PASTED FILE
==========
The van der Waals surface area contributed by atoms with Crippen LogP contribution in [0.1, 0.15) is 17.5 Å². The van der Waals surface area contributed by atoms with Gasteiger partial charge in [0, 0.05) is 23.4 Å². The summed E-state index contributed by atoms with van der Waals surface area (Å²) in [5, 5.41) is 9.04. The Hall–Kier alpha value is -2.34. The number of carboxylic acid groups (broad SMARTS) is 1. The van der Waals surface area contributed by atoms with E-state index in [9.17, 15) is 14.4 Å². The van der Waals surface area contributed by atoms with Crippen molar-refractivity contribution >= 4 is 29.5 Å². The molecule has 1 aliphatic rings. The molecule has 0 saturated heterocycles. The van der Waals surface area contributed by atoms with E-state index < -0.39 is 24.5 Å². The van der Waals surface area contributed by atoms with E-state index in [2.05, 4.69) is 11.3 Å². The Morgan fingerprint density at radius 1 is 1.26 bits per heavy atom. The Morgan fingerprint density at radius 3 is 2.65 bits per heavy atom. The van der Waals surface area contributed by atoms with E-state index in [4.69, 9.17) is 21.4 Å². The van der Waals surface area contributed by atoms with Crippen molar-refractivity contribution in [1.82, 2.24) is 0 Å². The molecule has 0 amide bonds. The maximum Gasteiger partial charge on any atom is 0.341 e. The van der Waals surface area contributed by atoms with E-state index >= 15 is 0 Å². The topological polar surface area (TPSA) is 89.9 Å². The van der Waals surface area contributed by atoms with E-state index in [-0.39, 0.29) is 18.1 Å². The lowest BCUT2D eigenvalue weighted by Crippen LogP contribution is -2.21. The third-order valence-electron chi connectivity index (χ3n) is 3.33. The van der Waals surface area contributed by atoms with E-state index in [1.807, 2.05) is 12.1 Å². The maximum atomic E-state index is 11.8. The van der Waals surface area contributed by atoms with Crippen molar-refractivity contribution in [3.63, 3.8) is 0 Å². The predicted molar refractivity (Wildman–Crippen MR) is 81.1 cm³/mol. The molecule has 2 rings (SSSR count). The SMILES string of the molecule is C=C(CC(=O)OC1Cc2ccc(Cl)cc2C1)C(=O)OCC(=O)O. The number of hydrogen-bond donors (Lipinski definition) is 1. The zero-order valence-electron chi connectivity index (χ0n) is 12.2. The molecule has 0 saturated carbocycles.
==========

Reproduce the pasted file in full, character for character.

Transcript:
The van der Waals surface area contributed by atoms with Crippen LogP contribution in [0.1, 0.15) is 17.5 Å². The van der Waals surface area contributed by atoms with Gasteiger partial charge in [0, 0.05) is 23.4 Å². The summed E-state index contributed by atoms with van der Waals surface area (Å²) in [5, 5.41) is 9.04. The Hall–Kier alpha value is -2.34. The number of carboxylic acid groups (broad SMARTS) is 1. The van der Waals surface area contributed by atoms with E-state index in [9.17, 15) is 14.4 Å². The van der Waals surface area contributed by atoms with Crippen molar-refractivity contribution >= 4 is 29.5 Å². The molecule has 1 aliphatic rings. The molecule has 0 saturated heterocycles. The van der Waals surface area contributed by atoms with E-state index < -0.39 is 24.5 Å². The van der Waals surface area contributed by atoms with E-state index in [2.05, 4.69) is 11.3 Å². The Morgan fingerprint density at radius 1 is 1.26 bits per heavy atom. The Morgan fingerprint density at radius 3 is 2.65 bits per heavy atom. The van der Waals surface area contributed by atoms with E-state index in [4.69, 9.17) is 21.4 Å². The van der Waals surface area contributed by atoms with Crippen molar-refractivity contribution in [1.82, 2.24) is 0 Å². The molecule has 0 amide bonds. The maximum Gasteiger partial charge on any atom is 0.341 e. The van der Waals surface area contributed by atoms with E-state index >= 15 is 0 Å². The topological polar surface area (TPSA) is 89.9 Å². The van der Waals surface area contributed by atoms with E-state index in [-0.39, 0.29) is 18.1 Å². The lowest BCUT2D eigenvalue weighted by Crippen LogP contribution is -2.21. The third-order valence-electron chi connectivity index (χ3n) is 3.33. The van der Waals surface area contributed by atoms with E-state index in [1.807, 2.05) is 12.1 Å². The maximum atomic E-state index is 11.8. The van der Waals surface area contributed by atoms with Crippen molar-refractivity contribution in [3.63, 3.8) is 0 Å². The predicted molar refractivity (Wildman–Crippen MR) is 81.1 cm³/mol. The molecule has 2 rings (SSSR count). The SMILES string of the molecule is C=C(CC(=O)OC1Cc2ccc(Cl)cc2C1)C(=O)OCC(=O)O. The number of hydrogen-bond donors (Lipinski definition) is 1. The zero-order valence-electron chi connectivity index (χ0n) is 12.2. The molecule has 0 saturated carbocycles.